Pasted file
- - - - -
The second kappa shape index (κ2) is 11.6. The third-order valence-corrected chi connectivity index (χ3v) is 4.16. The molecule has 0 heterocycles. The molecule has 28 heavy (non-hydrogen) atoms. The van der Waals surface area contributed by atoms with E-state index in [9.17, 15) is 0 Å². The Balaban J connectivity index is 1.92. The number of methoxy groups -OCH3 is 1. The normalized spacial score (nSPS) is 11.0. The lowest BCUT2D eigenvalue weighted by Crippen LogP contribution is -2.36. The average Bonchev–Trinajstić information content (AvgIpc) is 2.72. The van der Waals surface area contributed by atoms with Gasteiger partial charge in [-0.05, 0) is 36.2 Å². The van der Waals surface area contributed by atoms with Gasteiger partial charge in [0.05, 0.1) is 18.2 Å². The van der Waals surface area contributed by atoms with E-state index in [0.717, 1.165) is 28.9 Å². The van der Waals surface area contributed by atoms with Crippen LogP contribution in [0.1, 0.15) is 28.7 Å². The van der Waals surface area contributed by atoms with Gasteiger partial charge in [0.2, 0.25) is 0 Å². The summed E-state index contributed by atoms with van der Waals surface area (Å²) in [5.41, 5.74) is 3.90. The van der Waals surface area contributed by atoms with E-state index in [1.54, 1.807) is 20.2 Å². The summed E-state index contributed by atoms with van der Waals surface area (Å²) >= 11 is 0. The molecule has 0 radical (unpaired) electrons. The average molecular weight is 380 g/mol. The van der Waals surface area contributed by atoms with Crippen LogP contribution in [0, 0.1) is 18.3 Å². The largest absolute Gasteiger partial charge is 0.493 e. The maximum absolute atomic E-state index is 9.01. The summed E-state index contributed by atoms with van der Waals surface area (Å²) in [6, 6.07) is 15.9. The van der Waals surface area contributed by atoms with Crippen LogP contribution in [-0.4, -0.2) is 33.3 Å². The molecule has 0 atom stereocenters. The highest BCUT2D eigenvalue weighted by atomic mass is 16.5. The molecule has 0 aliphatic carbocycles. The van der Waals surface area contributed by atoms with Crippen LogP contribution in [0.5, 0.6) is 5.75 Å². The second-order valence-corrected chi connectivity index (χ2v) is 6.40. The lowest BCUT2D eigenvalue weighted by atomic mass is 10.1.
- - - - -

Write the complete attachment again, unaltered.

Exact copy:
The second kappa shape index (κ2) is 11.6. The third-order valence-corrected chi connectivity index (χ3v) is 4.16. The molecule has 0 heterocycles. The molecule has 28 heavy (non-hydrogen) atoms. The van der Waals surface area contributed by atoms with E-state index in [9.17, 15) is 0 Å². The Balaban J connectivity index is 1.92. The number of methoxy groups -OCH3 is 1. The normalized spacial score (nSPS) is 11.0. The lowest BCUT2D eigenvalue weighted by Crippen LogP contribution is -2.36. The average Bonchev–Trinajstić information content (AvgIpc) is 2.72. The van der Waals surface area contributed by atoms with Gasteiger partial charge in [-0.05, 0) is 36.2 Å². The van der Waals surface area contributed by atoms with Gasteiger partial charge in [0.05, 0.1) is 18.2 Å². The van der Waals surface area contributed by atoms with E-state index in [0.717, 1.165) is 28.9 Å². The van der Waals surface area contributed by atoms with Crippen LogP contribution in [0.1, 0.15) is 28.7 Å². The van der Waals surface area contributed by atoms with Gasteiger partial charge in [0.2, 0.25) is 0 Å². The summed E-state index contributed by atoms with van der Waals surface area (Å²) in [5.41, 5.74) is 3.90. The van der Waals surface area contributed by atoms with E-state index in [1.54, 1.807) is 20.2 Å². The summed E-state index contributed by atoms with van der Waals surface area (Å²) >= 11 is 0. The molecule has 0 radical (unpaired) electrons. The average molecular weight is 380 g/mol. The van der Waals surface area contributed by atoms with Crippen LogP contribution in [0, 0.1) is 18.3 Å². The largest absolute Gasteiger partial charge is 0.493 e. The maximum absolute atomic E-state index is 9.01. The summed E-state index contributed by atoms with van der Waals surface area (Å²) in [6, 6.07) is 15.9. The van der Waals surface area contributed by atoms with Crippen LogP contribution in [-0.4, -0.2) is 33.3 Å². The molecule has 0 atom stereocenters. The highest BCUT2D eigenvalue weighted by atomic mass is 16.5. The molecule has 0 aliphatic carbocycles. The van der Waals surface area contributed by atoms with Crippen LogP contribution in [0.5, 0.6) is 5.75 Å². The second-order valence-corrected chi connectivity index (χ2v) is 6.40. The lowest BCUT2D eigenvalue weighted by atomic mass is 10.1.